Missoula, MT (KGVO-AM News) - According to Missoula County Clerk and Treasurer Tyler Gernant, many in Missoula County are reeling over the much higher property taxes due on their homes and property.

KGVO News spoke to Gernant on Monday, who said there are some programs available to those with low or limited incomes to help them deal with the taxes that still must be paid on time.

Many Missoula County Residents are seeking Help from the Department of Revenue

“Some people are going to qualify for property tax assistance in one form or another, and all of those programs are through the Department of Revenue,” began Gernant. “We direct them to the Department of Revenue. Some folks may have an error in the description of their property. So again, that has to be resolved with the Department of Revenue, but we can help them look to see if there is one, and then direct them over there to get help. And for most folks it just kind of ‘is what it is’ and there's not a whole lot we can do or help them.”

Gernant Those who Fail to Pay Property Taxes Could Lose Their Homes

Gernant mentioned some specific programs that may help property taxpayers deal with their much higher tax bills

“There are certainly people who have a low enough income that they qualify for property taxpayer assistance,” he said. “There's the elderly tax credit that also is something that some folks would qualify for. The specific qualifications for that are all handled again by the Department of Revenue. We have to direct folks over there, but I absolutely recommend that if you think you might be eligible for one of those programs, that you contact the Department of Revenue.”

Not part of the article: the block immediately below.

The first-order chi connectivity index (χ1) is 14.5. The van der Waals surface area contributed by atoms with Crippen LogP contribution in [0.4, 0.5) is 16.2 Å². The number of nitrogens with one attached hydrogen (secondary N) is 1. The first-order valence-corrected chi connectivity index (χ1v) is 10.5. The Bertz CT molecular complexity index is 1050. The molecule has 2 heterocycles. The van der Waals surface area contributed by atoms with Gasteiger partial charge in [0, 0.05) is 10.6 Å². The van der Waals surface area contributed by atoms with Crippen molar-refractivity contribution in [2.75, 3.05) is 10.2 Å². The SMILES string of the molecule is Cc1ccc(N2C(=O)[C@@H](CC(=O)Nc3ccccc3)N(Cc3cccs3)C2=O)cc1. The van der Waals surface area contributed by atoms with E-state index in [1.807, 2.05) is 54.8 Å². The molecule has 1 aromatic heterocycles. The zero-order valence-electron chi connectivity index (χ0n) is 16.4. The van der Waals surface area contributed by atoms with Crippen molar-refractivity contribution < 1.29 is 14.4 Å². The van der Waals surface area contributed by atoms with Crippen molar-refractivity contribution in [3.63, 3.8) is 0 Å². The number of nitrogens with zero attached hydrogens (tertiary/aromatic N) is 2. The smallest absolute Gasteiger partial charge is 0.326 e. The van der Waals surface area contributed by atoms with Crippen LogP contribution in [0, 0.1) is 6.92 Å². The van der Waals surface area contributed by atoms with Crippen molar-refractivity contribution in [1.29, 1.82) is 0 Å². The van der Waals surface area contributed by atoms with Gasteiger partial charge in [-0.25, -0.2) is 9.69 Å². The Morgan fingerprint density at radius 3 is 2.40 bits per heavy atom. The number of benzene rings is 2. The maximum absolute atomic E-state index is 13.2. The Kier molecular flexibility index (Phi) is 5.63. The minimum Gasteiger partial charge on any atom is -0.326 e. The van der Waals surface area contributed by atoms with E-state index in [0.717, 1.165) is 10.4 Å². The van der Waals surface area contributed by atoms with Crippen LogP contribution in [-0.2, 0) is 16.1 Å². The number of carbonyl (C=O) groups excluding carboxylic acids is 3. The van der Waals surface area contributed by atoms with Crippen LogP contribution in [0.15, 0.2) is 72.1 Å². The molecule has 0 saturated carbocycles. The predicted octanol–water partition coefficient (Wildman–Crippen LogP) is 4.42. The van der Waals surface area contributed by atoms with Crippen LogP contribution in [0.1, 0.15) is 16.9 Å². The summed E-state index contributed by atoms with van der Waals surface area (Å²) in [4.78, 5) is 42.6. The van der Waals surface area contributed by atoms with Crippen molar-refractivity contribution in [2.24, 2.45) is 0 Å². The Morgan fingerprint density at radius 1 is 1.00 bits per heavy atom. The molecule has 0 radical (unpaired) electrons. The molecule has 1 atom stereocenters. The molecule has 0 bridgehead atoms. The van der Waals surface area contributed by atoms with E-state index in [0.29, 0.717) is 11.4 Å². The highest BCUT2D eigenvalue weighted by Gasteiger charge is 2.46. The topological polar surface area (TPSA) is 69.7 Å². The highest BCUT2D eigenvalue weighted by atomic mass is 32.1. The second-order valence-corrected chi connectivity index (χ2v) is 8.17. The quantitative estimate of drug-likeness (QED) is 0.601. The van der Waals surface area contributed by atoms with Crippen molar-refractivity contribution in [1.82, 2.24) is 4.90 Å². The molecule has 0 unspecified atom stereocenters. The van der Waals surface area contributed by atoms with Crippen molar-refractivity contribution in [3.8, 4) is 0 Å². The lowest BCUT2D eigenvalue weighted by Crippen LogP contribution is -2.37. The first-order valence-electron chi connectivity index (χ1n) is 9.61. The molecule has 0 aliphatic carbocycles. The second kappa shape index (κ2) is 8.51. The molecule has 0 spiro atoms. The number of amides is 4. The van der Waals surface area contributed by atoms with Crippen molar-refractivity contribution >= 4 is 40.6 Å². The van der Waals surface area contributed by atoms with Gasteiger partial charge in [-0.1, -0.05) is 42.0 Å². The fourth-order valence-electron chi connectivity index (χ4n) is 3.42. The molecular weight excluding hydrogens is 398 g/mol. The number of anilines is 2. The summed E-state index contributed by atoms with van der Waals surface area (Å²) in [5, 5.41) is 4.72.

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Those with Questions Should Contact the Montana Department of Revenue

Gernant said it is true that those who cannot or simply refuse to pay their property taxes can lose their homes altogether.

“It takes at least three years, if you have a home to lose it to taxes, and the law has changed pretty substantially in that on the last, probably two or three legislative sessions,” he said. “It used to be that if you had an occupied home, after three years of having not paid your taxes, you would lose it to whoever paid the taxes, essentially. That process has changed now to where it has to go to an auction at the end of three years, and the starting price at the auction is half of the assessed value. So at the very least, you're going to be eligible to get some of that money back.”

Gernant provided the hard dates at which property taxes are due, and the penalties for not paying on time can add up quickly.

“As of this year, you have to pay each half, and the first half is due on December 8, because we were late getting the tax roll from the state,” he said. “Then the second half is due on May 31, 2024. If you're late paying them, there is a 2 percent penalty. So 2 percent of the amount that was due and owing on the due date will automatically be added as a penalty. In addition to that, there is a 10 percent interest added per day. That’s 10 percent annualized, obviously, but it accumulates each day.”

Get more information on help from the Montana Department of Revenue here.

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